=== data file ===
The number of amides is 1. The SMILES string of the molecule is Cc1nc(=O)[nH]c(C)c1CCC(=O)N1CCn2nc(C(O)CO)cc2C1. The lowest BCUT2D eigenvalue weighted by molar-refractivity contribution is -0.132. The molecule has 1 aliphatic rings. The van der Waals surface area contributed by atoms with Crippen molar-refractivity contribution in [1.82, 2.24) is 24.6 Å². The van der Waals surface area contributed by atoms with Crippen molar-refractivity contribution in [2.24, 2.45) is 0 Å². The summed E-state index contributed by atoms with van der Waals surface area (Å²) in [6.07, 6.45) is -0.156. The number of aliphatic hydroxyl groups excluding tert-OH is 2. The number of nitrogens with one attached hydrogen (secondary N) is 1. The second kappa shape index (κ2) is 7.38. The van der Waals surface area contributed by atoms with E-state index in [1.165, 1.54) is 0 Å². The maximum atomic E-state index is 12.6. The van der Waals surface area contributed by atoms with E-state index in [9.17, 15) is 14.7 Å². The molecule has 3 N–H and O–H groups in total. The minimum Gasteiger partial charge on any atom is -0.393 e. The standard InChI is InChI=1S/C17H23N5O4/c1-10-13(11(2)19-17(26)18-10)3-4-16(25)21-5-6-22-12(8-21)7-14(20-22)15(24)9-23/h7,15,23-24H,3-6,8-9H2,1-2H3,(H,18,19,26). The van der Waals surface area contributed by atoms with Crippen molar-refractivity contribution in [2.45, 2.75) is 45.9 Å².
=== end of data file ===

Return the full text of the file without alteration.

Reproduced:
The number of amides is 1. The SMILES string of the molecule is Cc1nc(=O)[nH]c(C)c1CCC(=O)N1CCn2nc(C(O)CO)cc2C1. The lowest BCUT2D eigenvalue weighted by molar-refractivity contribution is -0.132. The molecule has 1 aliphatic rings. The van der Waals surface area contributed by atoms with Crippen molar-refractivity contribution in [1.82, 2.24) is 24.6 Å². The van der Waals surface area contributed by atoms with Crippen molar-refractivity contribution in [2.24, 2.45) is 0 Å². The summed E-state index contributed by atoms with van der Waals surface area (Å²) in [6.07, 6.45) is -0.156. The number of aliphatic hydroxyl groups excluding tert-OH is 2. The number of nitrogens with one attached hydrogen (secondary N) is 1. The second kappa shape index (κ2) is 7.38. The van der Waals surface area contributed by atoms with E-state index in [1.165, 1.54) is 0 Å². The maximum atomic E-state index is 12.6. The van der Waals surface area contributed by atoms with E-state index in [9.17, 15) is 14.7 Å². The molecule has 3 N–H and O–H groups in total. The minimum Gasteiger partial charge on any atom is -0.393 e. The standard InChI is InChI=1S/C17H23N5O4/c1-10-13(11(2)19-17(26)18-10)3-4-16(25)21-5-6-22-12(8-21)7-14(20-22)15(24)9-23/h7,15,23-24H,3-6,8-9H2,1-2H3,(H,18,19,26). The van der Waals surface area contributed by atoms with Crippen molar-refractivity contribution in [2.45, 2.75) is 45.9 Å².